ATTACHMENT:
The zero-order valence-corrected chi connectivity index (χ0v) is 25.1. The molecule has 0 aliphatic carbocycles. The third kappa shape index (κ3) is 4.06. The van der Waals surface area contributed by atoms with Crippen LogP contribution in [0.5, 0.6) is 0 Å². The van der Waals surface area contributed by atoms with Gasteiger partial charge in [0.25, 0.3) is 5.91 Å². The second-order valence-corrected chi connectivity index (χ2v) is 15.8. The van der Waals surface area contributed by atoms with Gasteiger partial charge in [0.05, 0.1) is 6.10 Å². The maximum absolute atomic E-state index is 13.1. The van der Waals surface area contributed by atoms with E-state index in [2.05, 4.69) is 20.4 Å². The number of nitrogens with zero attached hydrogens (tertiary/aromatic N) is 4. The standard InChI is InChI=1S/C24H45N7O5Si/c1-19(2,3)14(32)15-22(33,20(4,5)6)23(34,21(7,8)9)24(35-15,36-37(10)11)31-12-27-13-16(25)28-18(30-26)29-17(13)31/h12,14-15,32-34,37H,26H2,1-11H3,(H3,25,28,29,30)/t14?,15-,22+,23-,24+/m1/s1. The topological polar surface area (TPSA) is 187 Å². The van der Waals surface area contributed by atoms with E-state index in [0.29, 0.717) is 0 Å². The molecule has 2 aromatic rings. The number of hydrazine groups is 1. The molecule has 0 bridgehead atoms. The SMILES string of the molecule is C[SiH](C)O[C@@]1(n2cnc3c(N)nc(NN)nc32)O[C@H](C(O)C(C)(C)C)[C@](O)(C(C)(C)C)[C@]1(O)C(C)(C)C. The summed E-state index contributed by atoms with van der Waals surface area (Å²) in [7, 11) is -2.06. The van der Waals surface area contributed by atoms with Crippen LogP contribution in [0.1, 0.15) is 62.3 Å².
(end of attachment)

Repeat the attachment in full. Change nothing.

The zero-order valence-corrected chi connectivity index (χ0v) is 25.1. The molecule has 0 aliphatic carbocycles. The third kappa shape index (κ3) is 4.06. The van der Waals surface area contributed by atoms with Crippen LogP contribution in [0.5, 0.6) is 0 Å². The van der Waals surface area contributed by atoms with Gasteiger partial charge in [0.25, 0.3) is 5.91 Å². The second-order valence-corrected chi connectivity index (χ2v) is 15.8. The van der Waals surface area contributed by atoms with Gasteiger partial charge in [0.05, 0.1) is 6.10 Å². The maximum absolute atomic E-state index is 13.1. The van der Waals surface area contributed by atoms with E-state index in [2.05, 4.69) is 20.4 Å². The number of nitrogens with zero attached hydrogens (tertiary/aromatic N) is 4. The standard InChI is InChI=1S/C24H45N7O5Si/c1-19(2,3)14(32)15-22(33,20(4,5)6)23(34,21(7,8)9)24(35-15,36-37(10)11)31-12-27-13-16(25)28-18(30-26)29-17(13)31/h12,14-15,32-34,37H,26H2,1-11H3,(H3,25,28,29,30)/t14?,15-,22+,23-,24+/m1/s1. The topological polar surface area (TPSA) is 187 Å². The van der Waals surface area contributed by atoms with E-state index in [0.29, 0.717) is 0 Å². The molecule has 2 aromatic rings. The number of hydrazine groups is 1. The molecule has 0 bridgehead atoms. The SMILES string of the molecule is C[SiH](C)O[C@@]1(n2cnc3c(N)nc(NN)nc32)O[C@H](C(O)C(C)(C)C)[C@](O)(C(C)(C)C)[C@]1(O)C(C)(C)C. The summed E-state index contributed by atoms with van der Waals surface area (Å²) in [7, 11) is -2.06. The van der Waals surface area contributed by atoms with Crippen LogP contribution in [0.1, 0.15) is 62.3 Å².